Klaxons at 7th St. Entry (Minneapolis, MN)
Published in Blog, Culture Bully. Tags: Live, Music, Twin Cities.
It’s not often that a band plays its set exclusively for one particular person at a show. One person crammed in amongst the rest of an over-sold audience. One person amongst many in the humid, low-ceiling showcase of The Entry. That and it’s hard to honestly believe that the now mythical band from the UK, Klaxons, touted as rock’s missing link by its native media outlets, was playing song after song just for me. Seems strange and somewhat unbelievable, but believe it. I was there.
True. It could be said that as the band has essentially released a mere handful of EPs, much of which were included in the release of this year’s Myths of a Near Future, it would be rather likely to hear most every song on the night’s wish list. Those people would be wrong in this case, because in between planets aligning, tides rising and babies being born—the band played for me.
Shortly following the exhausting two-hour session from local hype machine DJ SovietPanda, the band tapped into the set that utilized much of one of this year’s most energetic releases.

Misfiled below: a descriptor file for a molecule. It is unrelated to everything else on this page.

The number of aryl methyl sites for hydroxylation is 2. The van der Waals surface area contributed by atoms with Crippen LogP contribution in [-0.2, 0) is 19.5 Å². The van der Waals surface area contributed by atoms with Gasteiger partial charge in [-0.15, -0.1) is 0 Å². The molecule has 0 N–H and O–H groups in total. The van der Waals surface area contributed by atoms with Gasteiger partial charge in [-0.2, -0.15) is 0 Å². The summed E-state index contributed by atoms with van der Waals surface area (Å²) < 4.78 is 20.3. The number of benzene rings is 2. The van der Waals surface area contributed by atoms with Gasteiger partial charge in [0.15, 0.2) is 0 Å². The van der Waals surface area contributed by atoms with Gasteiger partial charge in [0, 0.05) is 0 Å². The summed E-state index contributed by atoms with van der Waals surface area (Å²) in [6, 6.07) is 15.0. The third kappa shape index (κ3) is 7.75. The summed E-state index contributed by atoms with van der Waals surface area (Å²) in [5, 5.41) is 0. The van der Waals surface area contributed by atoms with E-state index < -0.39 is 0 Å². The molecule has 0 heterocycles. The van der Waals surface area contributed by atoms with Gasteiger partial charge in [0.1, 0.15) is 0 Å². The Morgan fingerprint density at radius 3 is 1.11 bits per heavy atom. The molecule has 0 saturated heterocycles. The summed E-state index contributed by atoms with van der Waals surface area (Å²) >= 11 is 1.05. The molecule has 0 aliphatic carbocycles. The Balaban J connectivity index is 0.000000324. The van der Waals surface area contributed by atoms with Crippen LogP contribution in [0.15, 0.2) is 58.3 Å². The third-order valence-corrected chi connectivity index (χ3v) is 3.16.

And so it began, “Atlantis to Interzone,” “Totem on the Timeline,” “Golden Skans,” “Two Receivers,” “Gravitys Rainbow” and “It’s Not Over Yet” were all covered, amongst a selection of others. The songs that previously overwhelmed the band’s latest release, however, such as the new rave archetype “Atlantis,” failed to capture the entire crowd in the same fashion as some of the album’s non-singles. Further dividing thought as to what characterizes the band’s strengths was the performance of “It’s Not Over Yet,” with its synth-welding exterior, which seemed to overtake the crowd in a way that the band’s singles never did. Shutting down the set with “Four Horsemen of 2012,” the mighty Klaxons shed its swank exterior and broke a smile, uniting the sweaty 18-plus crowd that had knitted itself closely around the small stage throughout the course of the show.
Whether or not a band is actually playing for one person or a rolling meadow full of festival attendees is somewhat meaningless. Because while singing the memorized lyrics and mumbling the way through those only known phonetically, no one in the world can argue that the band is not playing for you. And for a band that has attracted such a vast audience of listeners across the Atlantic to play in front of some 200 fans, there can be no better show than the show they play exclusively for you. Or, in this case, me.
[This article first appeared on How Was The Show.]